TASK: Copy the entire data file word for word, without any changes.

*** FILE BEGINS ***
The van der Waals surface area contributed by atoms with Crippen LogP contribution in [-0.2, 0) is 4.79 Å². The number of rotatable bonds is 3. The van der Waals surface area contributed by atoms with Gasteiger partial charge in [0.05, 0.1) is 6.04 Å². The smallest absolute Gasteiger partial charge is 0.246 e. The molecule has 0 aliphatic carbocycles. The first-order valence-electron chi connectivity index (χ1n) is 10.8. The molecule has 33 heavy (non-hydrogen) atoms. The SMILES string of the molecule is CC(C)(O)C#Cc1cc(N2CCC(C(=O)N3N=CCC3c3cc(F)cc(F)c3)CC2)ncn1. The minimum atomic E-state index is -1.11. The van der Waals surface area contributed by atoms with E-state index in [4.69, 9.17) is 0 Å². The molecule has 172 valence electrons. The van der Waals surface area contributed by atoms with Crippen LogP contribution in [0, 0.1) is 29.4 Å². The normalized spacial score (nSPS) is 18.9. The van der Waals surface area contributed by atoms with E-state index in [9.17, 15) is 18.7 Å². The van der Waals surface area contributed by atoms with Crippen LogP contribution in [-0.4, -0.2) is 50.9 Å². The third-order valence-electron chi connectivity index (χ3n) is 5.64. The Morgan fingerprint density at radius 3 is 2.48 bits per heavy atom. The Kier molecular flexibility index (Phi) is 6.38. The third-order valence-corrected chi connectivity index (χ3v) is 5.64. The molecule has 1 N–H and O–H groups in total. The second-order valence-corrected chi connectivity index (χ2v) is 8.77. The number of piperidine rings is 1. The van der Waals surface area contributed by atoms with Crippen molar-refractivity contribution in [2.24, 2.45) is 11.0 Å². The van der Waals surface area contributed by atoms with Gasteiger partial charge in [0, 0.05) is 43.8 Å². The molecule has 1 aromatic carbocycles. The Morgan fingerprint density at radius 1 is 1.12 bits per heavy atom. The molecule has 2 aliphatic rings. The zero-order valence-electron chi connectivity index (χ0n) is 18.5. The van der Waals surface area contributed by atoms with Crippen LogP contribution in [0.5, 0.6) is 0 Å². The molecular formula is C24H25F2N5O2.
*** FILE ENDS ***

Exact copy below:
The van der Waals surface area contributed by atoms with Crippen LogP contribution in [-0.2, 0) is 4.79 Å². The number of rotatable bonds is 3. The van der Waals surface area contributed by atoms with Gasteiger partial charge in [0.05, 0.1) is 6.04 Å². The smallest absolute Gasteiger partial charge is 0.246 e. The molecule has 0 aliphatic carbocycles. The first-order valence-electron chi connectivity index (χ1n) is 10.8. The molecule has 33 heavy (non-hydrogen) atoms. The SMILES string of the molecule is CC(C)(O)C#Cc1cc(N2CCC(C(=O)N3N=CCC3c3cc(F)cc(F)c3)CC2)ncn1. The minimum atomic E-state index is -1.11. The van der Waals surface area contributed by atoms with E-state index in [4.69, 9.17) is 0 Å². The molecule has 172 valence electrons. The van der Waals surface area contributed by atoms with Crippen LogP contribution in [0, 0.1) is 29.4 Å². The normalized spacial score (nSPS) is 18.9. The van der Waals surface area contributed by atoms with E-state index in [9.17, 15) is 18.7 Å². The van der Waals surface area contributed by atoms with Crippen LogP contribution in [-0.4, -0.2) is 50.9 Å². The third-order valence-electron chi connectivity index (χ3n) is 5.64. The Morgan fingerprint density at radius 3 is 2.48 bits per heavy atom. The Kier molecular flexibility index (Phi) is 6.38. The third-order valence-corrected chi connectivity index (χ3v) is 5.64. The molecule has 1 N–H and O–H groups in total. The second-order valence-corrected chi connectivity index (χ2v) is 8.77. The number of piperidine rings is 1. The van der Waals surface area contributed by atoms with Crippen molar-refractivity contribution in [2.24, 2.45) is 11.0 Å². The van der Waals surface area contributed by atoms with Gasteiger partial charge in [0, 0.05) is 43.8 Å². The molecule has 1 aromatic carbocycles. The Morgan fingerprint density at radius 1 is 1.12 bits per heavy atom. The molecule has 2 aliphatic rings. The zero-order valence-electron chi connectivity index (χ0n) is 18.5. The van der Waals surface area contributed by atoms with Crippen LogP contribution in [0.5, 0.6) is 0 Å². The molecular formula is C24H25F2N5O2.